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  2. I can definitely relate, Gina. My family has always participated in Spanish-speaking Catholic church, in mostly Mexican-American communities. And even though I no longer participate and haven’t for a lot of years, whenever I do visit a Spanish-speaking mass, it feels like home (an experience I never have in Protestant churches, even though that’s the Christianity I now participate in! Ha). Growing up Catholic can have a way of staying in you.

    Gloria Anzaldua’s wrote a lot about her mixed-identities, her meztizaje consciousness. In “This Bridge Called my Back,” she writes about this saying, ““would you chop me up into little fragments and tag each piece with a label?” The point being that humans cannot be defined in exclusive terms – things are never that simple or clear cut. Our lived reality does not fit nicely into binary categories through which we can move from one identity to another and still be our full complicated messy selves! :)

    So I say, let’s keep it messy! It only makes us richer :)

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  3. As with my sister Xochitl I completely feel your pain. My cultural Catholicism as an Irish-American remains with me now. My mother did an amazing job of raising her children with a sense of all Celtic spirituality has to offer. God was everywhere and in all. My Catholic school days were equally beautiful, with nuns (most, not all) so grace filled they made our Imago Dei spring to life. Only as I got older and experienced the gender binaries did my identity as a Catholic come into question.

    I married a Buddhist, raised my children in the ELCA (Lutheran) tradition but in those years I always felt the pull to go back “home.” But to what? The struggle remains, but it is as much my Church as it is those clerics (again, not all) who see me as ontologically inferior.

    I remain, but with a voice that I exercise when and where possible. For now, one of my multiple subjectivities self-identifies as Roman Catholic, and as Xochitl reminds me,can be complicated and messy, but richer for the struggle. Thanks Gina and Xochitl.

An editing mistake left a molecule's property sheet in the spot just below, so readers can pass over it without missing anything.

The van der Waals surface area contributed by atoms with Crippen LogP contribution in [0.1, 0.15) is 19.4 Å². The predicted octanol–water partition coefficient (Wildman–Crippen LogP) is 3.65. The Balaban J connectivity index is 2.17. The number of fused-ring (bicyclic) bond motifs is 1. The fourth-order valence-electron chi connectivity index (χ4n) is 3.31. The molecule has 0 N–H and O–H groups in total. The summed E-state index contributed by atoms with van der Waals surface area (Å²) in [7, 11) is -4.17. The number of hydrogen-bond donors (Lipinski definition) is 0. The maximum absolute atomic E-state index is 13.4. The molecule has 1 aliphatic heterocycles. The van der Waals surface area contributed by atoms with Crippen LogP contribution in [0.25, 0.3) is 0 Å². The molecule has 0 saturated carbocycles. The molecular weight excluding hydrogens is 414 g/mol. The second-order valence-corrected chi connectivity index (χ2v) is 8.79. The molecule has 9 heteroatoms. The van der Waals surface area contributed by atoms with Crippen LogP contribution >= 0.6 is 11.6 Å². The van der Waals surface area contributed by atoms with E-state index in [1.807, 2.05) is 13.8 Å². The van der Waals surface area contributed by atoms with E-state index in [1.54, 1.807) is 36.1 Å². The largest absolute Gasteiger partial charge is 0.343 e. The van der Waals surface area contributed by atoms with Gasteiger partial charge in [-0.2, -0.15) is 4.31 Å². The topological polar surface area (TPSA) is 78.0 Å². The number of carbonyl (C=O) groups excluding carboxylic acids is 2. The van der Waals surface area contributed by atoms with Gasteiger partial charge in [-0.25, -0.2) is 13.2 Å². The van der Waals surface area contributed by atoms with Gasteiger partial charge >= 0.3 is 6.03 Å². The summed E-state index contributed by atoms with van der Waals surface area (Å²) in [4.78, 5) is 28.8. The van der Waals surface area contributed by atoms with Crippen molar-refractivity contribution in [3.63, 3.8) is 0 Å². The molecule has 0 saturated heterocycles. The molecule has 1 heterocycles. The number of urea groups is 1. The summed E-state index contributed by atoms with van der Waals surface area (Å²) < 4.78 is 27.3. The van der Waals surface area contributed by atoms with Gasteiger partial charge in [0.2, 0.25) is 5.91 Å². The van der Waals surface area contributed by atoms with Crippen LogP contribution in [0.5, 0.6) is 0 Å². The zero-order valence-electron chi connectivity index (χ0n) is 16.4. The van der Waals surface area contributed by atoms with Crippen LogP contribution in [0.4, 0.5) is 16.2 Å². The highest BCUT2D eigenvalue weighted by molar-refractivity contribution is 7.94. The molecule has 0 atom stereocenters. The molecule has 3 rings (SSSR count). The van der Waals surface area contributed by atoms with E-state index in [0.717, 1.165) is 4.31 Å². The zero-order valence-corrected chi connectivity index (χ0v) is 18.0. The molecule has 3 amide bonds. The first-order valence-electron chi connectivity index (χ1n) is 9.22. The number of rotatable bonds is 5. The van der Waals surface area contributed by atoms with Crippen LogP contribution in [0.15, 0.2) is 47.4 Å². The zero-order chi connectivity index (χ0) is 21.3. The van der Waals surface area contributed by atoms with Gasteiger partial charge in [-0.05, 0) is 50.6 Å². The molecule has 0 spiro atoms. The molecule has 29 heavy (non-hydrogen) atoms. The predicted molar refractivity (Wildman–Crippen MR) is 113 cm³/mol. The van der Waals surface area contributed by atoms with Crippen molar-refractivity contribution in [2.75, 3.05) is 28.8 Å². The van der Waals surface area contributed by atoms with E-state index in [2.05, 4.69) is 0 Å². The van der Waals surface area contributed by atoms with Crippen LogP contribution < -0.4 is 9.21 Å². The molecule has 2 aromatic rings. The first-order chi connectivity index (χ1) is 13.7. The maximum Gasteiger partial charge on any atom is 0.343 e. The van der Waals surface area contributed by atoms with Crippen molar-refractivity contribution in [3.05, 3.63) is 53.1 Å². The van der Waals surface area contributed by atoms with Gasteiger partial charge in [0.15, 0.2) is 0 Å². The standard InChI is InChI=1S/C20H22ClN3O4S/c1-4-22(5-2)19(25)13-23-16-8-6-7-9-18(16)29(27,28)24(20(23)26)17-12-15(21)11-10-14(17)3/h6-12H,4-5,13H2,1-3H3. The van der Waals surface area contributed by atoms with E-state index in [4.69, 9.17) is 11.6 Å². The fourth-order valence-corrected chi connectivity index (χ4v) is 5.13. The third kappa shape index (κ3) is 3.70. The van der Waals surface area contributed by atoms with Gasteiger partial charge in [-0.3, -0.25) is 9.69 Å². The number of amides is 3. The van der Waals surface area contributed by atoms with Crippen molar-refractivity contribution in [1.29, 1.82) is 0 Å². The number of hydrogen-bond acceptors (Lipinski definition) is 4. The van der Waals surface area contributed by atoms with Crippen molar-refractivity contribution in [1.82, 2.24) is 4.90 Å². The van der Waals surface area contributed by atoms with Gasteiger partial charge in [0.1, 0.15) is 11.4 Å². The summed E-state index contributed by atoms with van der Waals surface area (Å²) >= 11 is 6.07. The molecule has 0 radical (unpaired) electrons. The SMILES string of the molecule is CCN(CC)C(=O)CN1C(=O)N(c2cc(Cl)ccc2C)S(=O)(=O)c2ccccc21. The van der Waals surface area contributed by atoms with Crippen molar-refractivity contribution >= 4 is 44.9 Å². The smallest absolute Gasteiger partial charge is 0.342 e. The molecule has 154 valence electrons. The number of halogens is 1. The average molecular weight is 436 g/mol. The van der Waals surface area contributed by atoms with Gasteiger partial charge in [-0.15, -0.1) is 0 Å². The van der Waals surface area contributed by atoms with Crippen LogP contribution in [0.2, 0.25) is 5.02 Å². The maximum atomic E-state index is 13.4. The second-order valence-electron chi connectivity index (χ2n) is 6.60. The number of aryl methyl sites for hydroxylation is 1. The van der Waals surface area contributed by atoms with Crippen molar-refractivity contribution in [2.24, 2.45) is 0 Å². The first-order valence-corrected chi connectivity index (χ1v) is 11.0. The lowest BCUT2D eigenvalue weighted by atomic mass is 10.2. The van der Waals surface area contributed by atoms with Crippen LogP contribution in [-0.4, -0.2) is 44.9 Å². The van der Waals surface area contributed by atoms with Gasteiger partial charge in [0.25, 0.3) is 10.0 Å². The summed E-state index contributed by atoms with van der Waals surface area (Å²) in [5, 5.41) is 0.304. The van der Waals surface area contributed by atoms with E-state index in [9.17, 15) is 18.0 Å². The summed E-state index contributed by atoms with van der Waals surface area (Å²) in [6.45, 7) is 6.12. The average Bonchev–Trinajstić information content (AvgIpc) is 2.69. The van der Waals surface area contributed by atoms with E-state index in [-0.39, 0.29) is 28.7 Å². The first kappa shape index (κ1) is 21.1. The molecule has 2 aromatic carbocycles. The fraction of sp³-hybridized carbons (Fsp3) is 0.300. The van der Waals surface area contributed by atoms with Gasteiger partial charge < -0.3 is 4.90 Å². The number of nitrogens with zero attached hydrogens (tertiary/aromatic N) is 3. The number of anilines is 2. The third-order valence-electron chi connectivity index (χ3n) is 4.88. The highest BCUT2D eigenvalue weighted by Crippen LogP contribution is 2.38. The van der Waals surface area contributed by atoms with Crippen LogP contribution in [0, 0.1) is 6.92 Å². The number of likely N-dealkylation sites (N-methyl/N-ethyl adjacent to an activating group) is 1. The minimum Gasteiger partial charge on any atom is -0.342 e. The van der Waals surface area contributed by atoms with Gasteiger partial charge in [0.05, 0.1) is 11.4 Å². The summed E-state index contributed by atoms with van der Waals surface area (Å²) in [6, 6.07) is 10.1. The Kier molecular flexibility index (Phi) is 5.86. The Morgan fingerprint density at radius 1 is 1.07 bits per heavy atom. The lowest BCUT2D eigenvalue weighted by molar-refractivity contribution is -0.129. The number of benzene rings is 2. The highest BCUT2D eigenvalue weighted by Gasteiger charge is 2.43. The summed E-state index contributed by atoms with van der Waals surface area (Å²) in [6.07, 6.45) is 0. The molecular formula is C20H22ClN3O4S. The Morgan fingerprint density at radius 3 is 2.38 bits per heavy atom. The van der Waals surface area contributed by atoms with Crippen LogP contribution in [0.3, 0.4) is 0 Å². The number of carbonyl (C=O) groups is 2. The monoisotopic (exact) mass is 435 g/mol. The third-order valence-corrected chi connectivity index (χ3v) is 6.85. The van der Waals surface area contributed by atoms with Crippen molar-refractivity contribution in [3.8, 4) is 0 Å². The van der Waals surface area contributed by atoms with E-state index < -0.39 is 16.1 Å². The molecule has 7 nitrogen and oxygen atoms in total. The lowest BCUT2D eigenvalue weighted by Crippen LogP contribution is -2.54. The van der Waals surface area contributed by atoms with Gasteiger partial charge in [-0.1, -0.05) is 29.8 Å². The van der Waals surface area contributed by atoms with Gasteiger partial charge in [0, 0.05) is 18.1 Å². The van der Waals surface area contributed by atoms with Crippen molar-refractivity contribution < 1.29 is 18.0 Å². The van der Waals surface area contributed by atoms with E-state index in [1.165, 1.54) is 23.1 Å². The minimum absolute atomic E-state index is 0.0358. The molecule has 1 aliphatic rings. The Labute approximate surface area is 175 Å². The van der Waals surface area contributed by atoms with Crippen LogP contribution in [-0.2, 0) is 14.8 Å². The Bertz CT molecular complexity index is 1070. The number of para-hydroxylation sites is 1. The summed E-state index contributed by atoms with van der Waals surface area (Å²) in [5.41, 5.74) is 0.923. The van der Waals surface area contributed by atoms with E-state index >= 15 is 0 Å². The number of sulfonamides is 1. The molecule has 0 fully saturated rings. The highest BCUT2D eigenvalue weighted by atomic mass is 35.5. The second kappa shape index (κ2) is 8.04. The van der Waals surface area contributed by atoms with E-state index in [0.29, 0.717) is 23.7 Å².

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  4. Gina, as with Xochitl and Cynthie, this has also become an internal struggle. Part of the journey as a student of theology is a process of deconstruction and reconstruction. The problem with the reconstruction can be problematic in a “conservatively-focused” community. The language of the mass causes great problems for me. What I find even more difficult is a homily that is based on a skewed interpretation of the Bible or tradition. When this occurs Mass is not a spiritual experience, it is the opposite, I leave enraged. At this point in my life, to state what I believe as a reconstructed Catholic can cause problem with the mainstream community and believe it or not causes problems for me as a mother.

    Mystagogical reflection upon the readings help extract a relevance of the readings in the mass to my life; it is a redemptive tool that turns an experience of outrage to one of introspect and reflection; it is a tool that helps me to get more out of the Mass. Education and an investment in my faith belief has brought me to find redemptive and solid qualities in the Church as well. Prayer and meditation helps to commune with the divine in my life. Moreover I have a very low Christology and through that understanding; works on behalf of the poor and oppressed, a right to stand up against abuses and hypocrisy, even agendas within the human institutional church. Christ did this, and aren’t we called to be Christ in the world and follow in this example?